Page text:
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Hurricane Katia & tsunamis threatens farms in Mexico

Mexico is being assaulted on all sides, with Hurricane Katia currently headed to the east coast and an 8.4 magnitude earthquake striking on the southern coast of Mexico, leading to mass evacuations and tsunami warnings. 

The states of Chiapas, where many flower growers are situated, was closest to the quake. Fortunately, the farms of these growers did not seem to be affected. "We have no reports that our company or other companies suffered damages because of the earthquake", says an orchid grower from the states of Chiapas.

While it is too early to tell the scope of the threats of Katia, the news of both have led to concerns for growers across the country with Katia threatening flower and lime crops and the earthquake worrying banana growers. 

Currently, the news is full of the devastation caused by Irma and Harvey, but upcoming Katia is the biggest concern for Mexico. While it is less significant than the recent hurricanes to hit Texas and Florida, the Category 1 hurricane could still cause massive damage to the eastern parts of the country with flooding rain and damaging winds.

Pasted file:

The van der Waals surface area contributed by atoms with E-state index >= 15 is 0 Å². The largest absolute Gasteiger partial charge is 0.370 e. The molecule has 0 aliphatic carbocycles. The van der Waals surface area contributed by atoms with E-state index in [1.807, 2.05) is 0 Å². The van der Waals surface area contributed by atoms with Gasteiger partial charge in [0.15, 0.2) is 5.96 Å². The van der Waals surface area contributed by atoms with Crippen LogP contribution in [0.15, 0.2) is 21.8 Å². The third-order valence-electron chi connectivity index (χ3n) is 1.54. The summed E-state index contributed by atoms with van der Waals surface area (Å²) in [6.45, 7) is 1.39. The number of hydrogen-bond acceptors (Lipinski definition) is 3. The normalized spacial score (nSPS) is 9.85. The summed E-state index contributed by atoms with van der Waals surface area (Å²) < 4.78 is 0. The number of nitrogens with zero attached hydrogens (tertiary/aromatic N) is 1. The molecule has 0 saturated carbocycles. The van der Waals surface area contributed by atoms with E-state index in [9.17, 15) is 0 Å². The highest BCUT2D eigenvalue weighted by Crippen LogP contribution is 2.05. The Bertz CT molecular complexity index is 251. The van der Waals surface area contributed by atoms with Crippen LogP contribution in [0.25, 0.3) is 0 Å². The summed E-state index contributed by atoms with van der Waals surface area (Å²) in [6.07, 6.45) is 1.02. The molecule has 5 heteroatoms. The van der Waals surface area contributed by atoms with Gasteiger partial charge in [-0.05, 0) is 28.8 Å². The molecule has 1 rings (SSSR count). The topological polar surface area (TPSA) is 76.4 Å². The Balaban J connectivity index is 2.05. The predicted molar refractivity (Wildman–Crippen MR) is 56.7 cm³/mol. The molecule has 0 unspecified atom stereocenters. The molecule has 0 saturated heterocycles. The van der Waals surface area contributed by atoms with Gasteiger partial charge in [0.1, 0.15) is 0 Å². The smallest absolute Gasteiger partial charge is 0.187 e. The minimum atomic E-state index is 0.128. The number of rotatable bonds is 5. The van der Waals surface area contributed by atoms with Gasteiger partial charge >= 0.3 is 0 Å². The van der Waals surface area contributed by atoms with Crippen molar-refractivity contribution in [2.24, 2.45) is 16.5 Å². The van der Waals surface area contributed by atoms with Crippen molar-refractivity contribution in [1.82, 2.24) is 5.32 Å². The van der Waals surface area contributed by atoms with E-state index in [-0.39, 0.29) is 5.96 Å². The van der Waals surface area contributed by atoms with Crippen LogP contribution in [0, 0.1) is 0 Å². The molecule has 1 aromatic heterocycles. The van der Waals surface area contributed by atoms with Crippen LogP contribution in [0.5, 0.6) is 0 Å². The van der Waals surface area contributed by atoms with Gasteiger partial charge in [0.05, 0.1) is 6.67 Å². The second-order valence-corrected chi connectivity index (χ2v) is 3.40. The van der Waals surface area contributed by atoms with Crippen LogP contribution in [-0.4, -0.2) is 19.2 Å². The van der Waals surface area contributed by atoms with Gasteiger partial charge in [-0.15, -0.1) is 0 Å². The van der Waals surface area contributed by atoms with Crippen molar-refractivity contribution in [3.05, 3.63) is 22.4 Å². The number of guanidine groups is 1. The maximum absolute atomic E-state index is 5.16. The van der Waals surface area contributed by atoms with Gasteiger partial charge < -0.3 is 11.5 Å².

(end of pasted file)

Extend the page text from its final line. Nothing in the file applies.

Currently, the storm continues to strengthen as it feeds off of the very warm water in the Bay of Campeche, potentially becoming a Category 2 hurricane with maximum sustained winds of 96–110 mph (154–177 km/h). Katia is expected to make landfall between Tuxpan and Veracruz, Mexico, on Friday around midnight local time, according to AccuWeather Hurricane Expert Dan Kottlowski.



While the east coast has had time to prepare, the west had less so with the recent and surprising 8.4 earthquake striking off Mexico's southern coast leaving at least five dead. The US Geological Survey (USGS) said the quake struck at 11:49pm on Thursday local time and its epicentre was 165 kilometres west of Tapachula in Chiapas, not far from Guatemala.

Following the earthquake the government has issued mass evacuation orders due to warnings of possible tsunamis across the region. The US Tsunami Warning System said hazardous tsunami waves were possible on the Pacific coasts of several Central American countries. Mexico was reported with the largest wave measuring one metre, according to the Pacific Tsunami Warning Centre.


As for its effects on fruit growers, Mexican traders at the Asia Fruit Logistica commented, saying they were waiting to call to estimate the actual damage, because it happened during the night. “After an earthquake that hit in the eighties, this is the biggest earthquake ever since.” For this reason many are concerned about the actual damage and losses.

The full extent of the damage caused by both threats may not be known for some time. For now, all growers on both sides can do is prepare and hope for the best. 


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